A child mummy from the 17th century has shed a new light on the history of smallpox. Although the disease has been documented in ancient civilisations, scientists now think that this chronology is incorrect and that the virus that causes smallpox diversified more recently than previously thought.
Smallpox is the first disease for which a vaccine was successfully developed and to date, it remains the only human disease completely eradicated by vaccination. This means that is holds a unique position in the history of medicine and that retracing its origins is of particular interest to scientists.
"Smallpox is particularly fascinating. Throughout history, it was a disease that was greatly feared, with a high mortality rate. Finding a vaccine was a real success, but we still know remarkably little about the variola virus that causes smallpox. We know it only affected humans but we don't know when it first emerged and what the natural reservoir was. We hope that with study like ours, we can find out more", Ana Duggan, first author of the study published in Current Biology, told IBTimes UK.
Past studies have documented cases of smallpox in Egypt, India and China spanning thousands of years. The most famous is perhaps the pustular rash on the mummified body of Pharaoh Ramses V in Egypt.
Based on physical assessment or on texts describing pustular rashes, scientists have retrospectively diagnosed smallpox, perhaps incorrectly.
There are indeed indications that these ancient cases of smallpox might actually not have been smallpox at all, but other types of pustular rashes, as the new study suggests.
The team has worked with a Lithuanian child mummy dating from between 1643 and 1665 – close to the time when several deadly European epidemics of smallpox occurred. The child had been between 2 and 4 years old when he died, and there is evidence that he suffered from smallpox, even though it is not clear if that was the cause of death or if it happened sometime before.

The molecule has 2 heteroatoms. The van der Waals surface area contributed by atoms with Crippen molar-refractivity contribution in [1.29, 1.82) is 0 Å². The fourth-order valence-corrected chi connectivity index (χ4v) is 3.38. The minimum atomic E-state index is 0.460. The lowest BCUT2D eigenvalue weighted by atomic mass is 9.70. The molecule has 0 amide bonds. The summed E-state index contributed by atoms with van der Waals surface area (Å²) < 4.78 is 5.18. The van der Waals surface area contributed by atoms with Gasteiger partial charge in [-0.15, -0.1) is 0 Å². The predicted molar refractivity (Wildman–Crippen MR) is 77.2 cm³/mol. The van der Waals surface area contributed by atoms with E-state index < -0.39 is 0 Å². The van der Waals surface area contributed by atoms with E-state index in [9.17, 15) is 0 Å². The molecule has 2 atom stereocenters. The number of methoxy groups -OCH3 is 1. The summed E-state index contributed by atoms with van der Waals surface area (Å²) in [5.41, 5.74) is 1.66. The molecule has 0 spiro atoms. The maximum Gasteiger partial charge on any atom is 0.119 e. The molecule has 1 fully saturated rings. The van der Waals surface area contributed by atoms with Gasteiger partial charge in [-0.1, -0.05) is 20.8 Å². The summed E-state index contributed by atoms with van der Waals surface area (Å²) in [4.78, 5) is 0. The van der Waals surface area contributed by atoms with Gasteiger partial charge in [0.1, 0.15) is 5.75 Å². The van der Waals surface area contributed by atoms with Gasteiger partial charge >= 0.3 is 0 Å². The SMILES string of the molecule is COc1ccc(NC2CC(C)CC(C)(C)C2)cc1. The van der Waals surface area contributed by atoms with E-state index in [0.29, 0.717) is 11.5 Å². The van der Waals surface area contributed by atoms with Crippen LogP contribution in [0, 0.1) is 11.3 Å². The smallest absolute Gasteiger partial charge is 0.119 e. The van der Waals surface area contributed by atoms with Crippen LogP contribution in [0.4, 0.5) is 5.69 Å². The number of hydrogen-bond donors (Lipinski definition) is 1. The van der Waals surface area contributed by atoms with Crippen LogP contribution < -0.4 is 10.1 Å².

Using this mummy, the scientists have reconstructed and sequenced the genome of an ancient strain of variola virus.
They compared it to later versions of the variola virus genome dating from the mid-1900s and from before its eradication in the late 1970s. The analysis suggests that all of these viral samples share a common ancestor that originated earlier than expected, between 1588 and 1645.
Furthermore, key evolution of the virus is shown to have appeared in a more recent past than thought recently. The diversification of major viral lineages only occurred within the 18th century and 19th century – and around the time the smallpox vaccine was developed. All of this backs up the idea that Ramses V and other ancient cases classified as smallpox were probably not smallpox.
By clarifying the history of smallpox and its virus, the researchers hope their work can contribute to better tracing and monitoring smallpox and other DNA viruses over time.
"Now, we want to collect more samples, particularly around the end of the 18th century when the vaccine was introduced to see if we can refine our timescale a bit. We also would like to get samples from around the time of the colonisation of the Americas, since some native populations are thought to have died of smallpox after coming in contact with the settlers. It would be interesting to investigate this further," Duggan concluded.